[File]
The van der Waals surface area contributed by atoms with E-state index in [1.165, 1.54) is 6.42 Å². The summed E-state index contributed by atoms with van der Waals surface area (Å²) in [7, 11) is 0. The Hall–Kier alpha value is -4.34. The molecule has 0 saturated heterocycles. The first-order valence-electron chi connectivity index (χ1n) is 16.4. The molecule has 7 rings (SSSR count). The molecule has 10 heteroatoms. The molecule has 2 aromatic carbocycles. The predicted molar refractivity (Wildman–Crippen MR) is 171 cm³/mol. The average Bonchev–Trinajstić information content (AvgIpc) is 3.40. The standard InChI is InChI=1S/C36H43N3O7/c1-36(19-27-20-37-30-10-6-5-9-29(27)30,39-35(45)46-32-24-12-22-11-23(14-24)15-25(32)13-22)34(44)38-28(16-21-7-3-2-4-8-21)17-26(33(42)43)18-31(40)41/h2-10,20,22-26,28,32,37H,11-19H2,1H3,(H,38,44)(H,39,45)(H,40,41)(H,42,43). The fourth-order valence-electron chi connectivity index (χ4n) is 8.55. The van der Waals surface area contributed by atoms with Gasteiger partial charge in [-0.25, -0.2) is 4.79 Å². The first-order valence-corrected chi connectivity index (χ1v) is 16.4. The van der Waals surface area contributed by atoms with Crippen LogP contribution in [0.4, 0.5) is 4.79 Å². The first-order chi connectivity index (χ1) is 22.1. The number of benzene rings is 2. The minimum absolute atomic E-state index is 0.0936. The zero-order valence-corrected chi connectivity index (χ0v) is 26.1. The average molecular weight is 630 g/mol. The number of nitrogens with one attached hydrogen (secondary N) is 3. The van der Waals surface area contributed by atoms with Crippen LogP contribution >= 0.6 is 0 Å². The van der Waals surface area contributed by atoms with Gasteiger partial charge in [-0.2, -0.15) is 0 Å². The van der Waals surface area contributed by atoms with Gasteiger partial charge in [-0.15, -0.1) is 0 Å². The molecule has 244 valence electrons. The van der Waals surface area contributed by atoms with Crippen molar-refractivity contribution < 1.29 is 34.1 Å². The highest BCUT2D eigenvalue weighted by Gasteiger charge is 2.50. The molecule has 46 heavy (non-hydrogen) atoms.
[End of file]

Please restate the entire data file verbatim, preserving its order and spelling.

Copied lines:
The van der Waals surface area contributed by atoms with E-state index in [1.165, 1.54) is 6.42 Å². The summed E-state index contributed by atoms with van der Waals surface area (Å²) in [7, 11) is 0. The Hall–Kier alpha value is -4.34. The molecule has 0 saturated heterocycles. The first-order valence-electron chi connectivity index (χ1n) is 16.4. The molecule has 7 rings (SSSR count). The molecule has 10 heteroatoms. The molecule has 2 aromatic carbocycles. The predicted molar refractivity (Wildman–Crippen MR) is 171 cm³/mol. The average Bonchev–Trinajstić information content (AvgIpc) is 3.40. The standard InChI is InChI=1S/C36H43N3O7/c1-36(19-27-20-37-30-10-6-5-9-29(27)30,39-35(45)46-32-24-12-22-11-23(14-24)15-25(32)13-22)34(44)38-28(16-21-7-3-2-4-8-21)17-26(33(42)43)18-31(40)41/h2-10,20,22-26,28,32,37H,11-19H2,1H3,(H,38,44)(H,39,45)(H,40,41)(H,42,43). The fourth-order valence-electron chi connectivity index (χ4n) is 8.55. The van der Waals surface area contributed by atoms with Gasteiger partial charge in [-0.25, -0.2) is 4.79 Å². The first-order valence-corrected chi connectivity index (χ1v) is 16.4. The van der Waals surface area contributed by atoms with Crippen LogP contribution in [0.4, 0.5) is 4.79 Å². The first-order chi connectivity index (χ1) is 22.1. The number of benzene rings is 2. The minimum absolute atomic E-state index is 0.0936. The zero-order valence-corrected chi connectivity index (χ0v) is 26.1. The average molecular weight is 630 g/mol. The number of nitrogens with one attached hydrogen (secondary N) is 3. The van der Waals surface area contributed by atoms with Crippen LogP contribution >= 0.6 is 0 Å². The van der Waals surface area contributed by atoms with Gasteiger partial charge in [-0.2, -0.15) is 0 Å². The van der Waals surface area contributed by atoms with Gasteiger partial charge in [-0.15, -0.1) is 0 Å². The molecule has 244 valence electrons. The van der Waals surface area contributed by atoms with Crippen molar-refractivity contribution < 1.29 is 34.1 Å². The highest BCUT2D eigenvalue weighted by Gasteiger charge is 2.50. The molecule has 46 heavy (non-hydrogen) atoms.